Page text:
Currently I am working on research on populations of rain forest mouse lemurs, concentrating on their parasites, their genetics and how they deal with old age in the wild. Mouse lemurs are the only primates other than humans who in old age develop plaques and tangles in their brain (Alzheimer’s), at least in captivity. However, we haven’t seen Alzheimer’s in any wild mouse lemur yet, even though we have documented they live ten years in the wild.
I am continuing my 27-year study of the behavioral ecology and demography of a population of rain forest sifakas in Madagascar and I continue to document new information including female hostile take-overs of groups, lethal aggression of one adult male of another adult male, and predation events by fossa, a mountain lion-like mongoose predator of lemurs. This study has shown that the 12-pound sifaka females can live up to 32 years in the wild.
My graduate students and I are beginning to look at the microbiomes (communities of bacteria) of the guts of the 15 species of lemurs living together in one forest, and that will take a few years of research.
I am working with Tom Gillespie and Matthew Bonds on the interface of diseases among wild populations of lemurs, carnivores and rodents in the forest and villages (humans, livestock and pests like invasive rats) to better understand infectious disease in Madagascar and its relationship to poverty in these villages.
I will continue to look at questions of rain forest ecology and the roles lemurs play in the dynamics of the Malagasy rain forest.
You’ve obviously seen a lot of changes in the natural world over your career? What gives you the most despair? What gives you the most hope?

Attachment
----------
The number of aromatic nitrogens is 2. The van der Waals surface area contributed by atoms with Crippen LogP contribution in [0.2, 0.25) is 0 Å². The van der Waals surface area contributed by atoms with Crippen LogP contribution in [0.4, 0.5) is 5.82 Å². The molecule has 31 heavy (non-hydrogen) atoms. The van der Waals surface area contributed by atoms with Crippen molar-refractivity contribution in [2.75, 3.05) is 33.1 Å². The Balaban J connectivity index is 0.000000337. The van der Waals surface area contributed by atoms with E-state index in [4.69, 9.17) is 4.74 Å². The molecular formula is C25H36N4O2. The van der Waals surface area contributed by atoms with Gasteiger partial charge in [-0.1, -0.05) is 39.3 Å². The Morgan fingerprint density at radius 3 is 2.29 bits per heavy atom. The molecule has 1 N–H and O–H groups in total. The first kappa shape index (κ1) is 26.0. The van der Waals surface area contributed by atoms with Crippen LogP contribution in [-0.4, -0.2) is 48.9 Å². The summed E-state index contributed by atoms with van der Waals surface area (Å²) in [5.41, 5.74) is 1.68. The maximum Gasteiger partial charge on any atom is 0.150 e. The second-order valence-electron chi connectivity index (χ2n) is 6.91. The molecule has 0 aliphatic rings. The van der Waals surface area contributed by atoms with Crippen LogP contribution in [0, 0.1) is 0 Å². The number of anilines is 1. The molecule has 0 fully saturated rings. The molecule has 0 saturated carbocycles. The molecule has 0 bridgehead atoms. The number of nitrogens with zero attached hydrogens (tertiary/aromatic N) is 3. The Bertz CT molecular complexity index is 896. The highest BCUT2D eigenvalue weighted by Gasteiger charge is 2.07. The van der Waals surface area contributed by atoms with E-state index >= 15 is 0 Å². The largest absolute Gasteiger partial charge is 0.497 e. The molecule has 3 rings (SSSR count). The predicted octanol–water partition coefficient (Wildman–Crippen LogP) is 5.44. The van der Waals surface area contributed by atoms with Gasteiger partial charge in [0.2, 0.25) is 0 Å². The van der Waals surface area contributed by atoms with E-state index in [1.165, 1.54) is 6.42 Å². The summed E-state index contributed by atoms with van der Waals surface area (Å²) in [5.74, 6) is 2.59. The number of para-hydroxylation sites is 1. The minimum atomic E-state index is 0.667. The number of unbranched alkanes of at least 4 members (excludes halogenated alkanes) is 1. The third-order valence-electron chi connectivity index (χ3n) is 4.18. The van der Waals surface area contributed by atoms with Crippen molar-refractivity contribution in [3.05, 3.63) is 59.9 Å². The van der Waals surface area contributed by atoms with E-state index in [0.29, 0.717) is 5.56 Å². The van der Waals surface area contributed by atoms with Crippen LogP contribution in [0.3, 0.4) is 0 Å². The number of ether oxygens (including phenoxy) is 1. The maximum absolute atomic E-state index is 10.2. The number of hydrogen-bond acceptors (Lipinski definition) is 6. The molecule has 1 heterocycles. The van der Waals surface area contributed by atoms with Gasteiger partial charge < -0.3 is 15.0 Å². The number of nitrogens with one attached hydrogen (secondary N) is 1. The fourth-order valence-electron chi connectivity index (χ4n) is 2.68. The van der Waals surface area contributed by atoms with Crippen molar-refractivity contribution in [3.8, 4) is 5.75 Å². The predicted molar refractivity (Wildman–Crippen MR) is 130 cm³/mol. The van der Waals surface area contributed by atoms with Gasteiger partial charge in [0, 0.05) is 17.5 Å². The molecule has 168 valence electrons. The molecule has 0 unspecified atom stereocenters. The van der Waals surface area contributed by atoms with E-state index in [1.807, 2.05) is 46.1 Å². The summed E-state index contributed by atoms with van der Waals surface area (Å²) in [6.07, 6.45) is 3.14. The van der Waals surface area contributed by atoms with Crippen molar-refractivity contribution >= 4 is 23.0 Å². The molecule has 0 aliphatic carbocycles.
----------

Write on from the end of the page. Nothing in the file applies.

Yes, I have seen thousands of acres of rain forest cut down and burned each year without being allowed to regenerate and that is discouraging. Its very sad to see the hunting of lemurs drive populations to local extinction in some areas of Madagascar.
Most hopeful sign? Twenty years ago we planted into degraded habitat twelve species of rain forest trees from seeds passed through lemur digestive systems. These trees are now 18 meters tall and bearing fruits. This means that restoration ecology at some level can work even in Madagascar rain forest. Working with the Malagasy human communities to do restoration and protection is very hopeful.
You’re a talented storyteller. Is it something that comes to easy to you — and are there plans for more books?
Currently I’m working on a book about my expeditions and discoveries in Madagascar, and hope to have it ready in the spring of 2014. I’ve been trained to write scientific articles, and writing the stories behind the science is a new experience. I’ve led an exciting life and its fun to share those stories.
Patricia Chapple Wright, PhD is an accomplished American primatologist, anthropologist, and conservationist. Considered to be one of the world’s foremost expert on lemurs, Wright is best known for her 26-year study of social and family interactions of wild lemurs in Ranomafana National Park, Madagascar. She is the founder of the Institute for the Conservation of Tropical Environments (ICTE) and Centre ValBio (CVB). Wright has worked extensively on conservation. In the late 1980s she spearheaded an integrated conservation and development project that, in 1991, led to the establishment of Ranomafana National Park. Read more about Patricia Wright on her website. Her book High Moon Over the Amazon may be ordered here.
David Braun is director of outreach with the digital and social media team illuminating the National Geographic Society’s explorer, science, and education programs.
He edits National Geographic Voices, hosting a global discussion on issues resonating with the Society’s mission and major initiatives. Contributors include grantees and Society partners, as well as universities, foundations, interest groups, and individuals dedicated to a sustainable world. More than 50,000 readers have participated in 10,000 conversations.
Braun also directs the Society side of the Fulbright-National Geographic Digital Storytelling Fellowship.